$this->Session->setFlash('Your post has been saved.');
                return $this->redirect(array('action' => 'index'));
            } else {
                $this->Session->setFlash('Unable to add your post.');
            }
        }
    }

… and let’s take a look at the test case:

public function testAddViaMock() {
      $postData = array(
          'Post' => array(
            'title' => 'New Post Title',
            'body' => 'TDD FTW!'
          )
      );
           
      $this->testAction('/posts/add', array(
          'data' => $postData,
          'method' => 'post'
          )
      );
     
      $this->assertContains('http://app/posts', $this->headers['Location']);
      $this->assertEquals(4, $this->controller->Post->find('count'));    
    }
   
public function testAddViaMockWithBadData() {
      $postBadData = array(
          'Post' => array(
            'title' => '',
            'body' => 'TDD FTW!'
          )
      );
     
      $this->testAction('/posts/add', array(
          'data' => $postBadData,
          'method' => 'post'
          )
      );
           
      $this->assertTrue(!empty($this->controller->Post->validationErrors));
      $this->assertContains('This field cannot be left blank', $this->controller->Post->validationErrors['title']);
      $this->assertEquals(3, $this->controller->Post->find('count'));
      $this->assertTrue(empty($this->headers));
    }

As you see we’ve actually added two methods to test some assertions. One comes with “good” data and one with “bad” data (empty title). This helps us to keep things more granular and allows to test our if/else conditions all the way to saving of the data and model validation.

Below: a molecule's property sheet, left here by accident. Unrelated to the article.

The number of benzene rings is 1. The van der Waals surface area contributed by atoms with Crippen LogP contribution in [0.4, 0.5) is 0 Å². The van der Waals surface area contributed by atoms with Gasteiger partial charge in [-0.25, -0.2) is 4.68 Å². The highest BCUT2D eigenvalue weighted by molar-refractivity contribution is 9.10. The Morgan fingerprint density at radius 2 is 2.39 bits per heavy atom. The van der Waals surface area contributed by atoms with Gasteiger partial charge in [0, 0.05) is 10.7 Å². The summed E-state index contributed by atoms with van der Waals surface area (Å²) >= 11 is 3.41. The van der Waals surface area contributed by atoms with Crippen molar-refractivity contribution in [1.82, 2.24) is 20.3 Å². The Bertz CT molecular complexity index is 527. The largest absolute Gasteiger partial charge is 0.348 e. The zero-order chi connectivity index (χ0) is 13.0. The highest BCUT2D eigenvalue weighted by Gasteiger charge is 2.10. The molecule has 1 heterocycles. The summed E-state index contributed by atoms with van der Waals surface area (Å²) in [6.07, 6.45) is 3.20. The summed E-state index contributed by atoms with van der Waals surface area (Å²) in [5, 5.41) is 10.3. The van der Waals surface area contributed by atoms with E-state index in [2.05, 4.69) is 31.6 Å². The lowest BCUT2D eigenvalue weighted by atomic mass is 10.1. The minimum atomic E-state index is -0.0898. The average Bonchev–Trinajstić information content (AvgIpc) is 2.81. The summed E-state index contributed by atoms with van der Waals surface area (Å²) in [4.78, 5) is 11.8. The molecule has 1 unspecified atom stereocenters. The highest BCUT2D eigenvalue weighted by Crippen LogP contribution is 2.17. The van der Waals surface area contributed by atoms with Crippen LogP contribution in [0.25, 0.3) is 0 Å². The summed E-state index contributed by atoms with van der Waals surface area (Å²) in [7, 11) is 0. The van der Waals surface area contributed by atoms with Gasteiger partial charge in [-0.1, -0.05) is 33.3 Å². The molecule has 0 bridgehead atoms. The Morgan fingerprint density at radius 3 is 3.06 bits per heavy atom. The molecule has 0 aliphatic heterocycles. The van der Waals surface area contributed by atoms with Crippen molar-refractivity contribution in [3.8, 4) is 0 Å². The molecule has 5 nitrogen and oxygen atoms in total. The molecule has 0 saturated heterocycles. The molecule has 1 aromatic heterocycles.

Behind the scenes cake will Mock a controller object for us, meaning it created a “fake” Posts Controller. Although in reality the framework still leverages the existing code, yet only minimal parts are required for testing. There is an option to fine-tune the creation of such Mock Objects by using the generate() method, but in this case we can get away by relying on the already created model, fixture and bits of the controller.
I mentioned before that models are easier to test and that it is always a good idea to keep the logic in the model, hopefully you can start to see why. Had we placed all the logic in the controller the testing would become a lot more complicated and at the same time not nearly as precise as what we have now.
It does take a little a practice to write good test cases. However, by employing the TDD way of thinking we are naturally pushed towards making better decisions about logic separation and thereby necessity forces us to improve the overall architecture.

I will let you browse the code and take a look at the assertions, there really isn’t anything new there, that we have not covered yet. Just to summarize:
1. We test user input with good data, and make sure our if/else and redirection works as expected. Hint: $this->assertContains(‘http://app/posts’, $this->headers[‘Location’]);. (Yep, the post was saved, therefore we got redirected back to “index”).
2. We make sure our new post is indeed saved as expected: $this->assertEquals(4, $this->controller->Post->find(‘count’));
3. In the second method we ensure that validation will kick-in, if a user forgets to add a post title.
4. And double-check that no data will be stored in this case.

This post is already getting rather long, so I will not bore you anymore by showing the edit() action and the test case for it. In reality it would be nearly identical to the add() action, and since we’ve seen these methods tested on the model layer it shouldn’t take you long to build up a test case on your own.

  • Awesome. Thanks a lot for writing this – I really need to start making this a routine thing.

    • teknoid_cakephp

      you are welcome

  • Cronet

    Hey Teknoid!
    I love your posts! It’s great to see a real world example in unit testing.

    How would you mock AuthComponent::user(‘id’) in a Model?

    • teknoid_cakephp

      Unfortunately, I don’t have a quick answer for this :) … Hopefully I’ll find some time in the near future to show some TDD ideas for Auth features.

  • Daffy

    Thanks for writing this guide. It’s helping me get going with TDD in Cake. I haven’t found many guides online about TDD, so I was happy to find yours!

    • teknoid_cakephp

      thanks, glad to hear that you’ve found this helpful..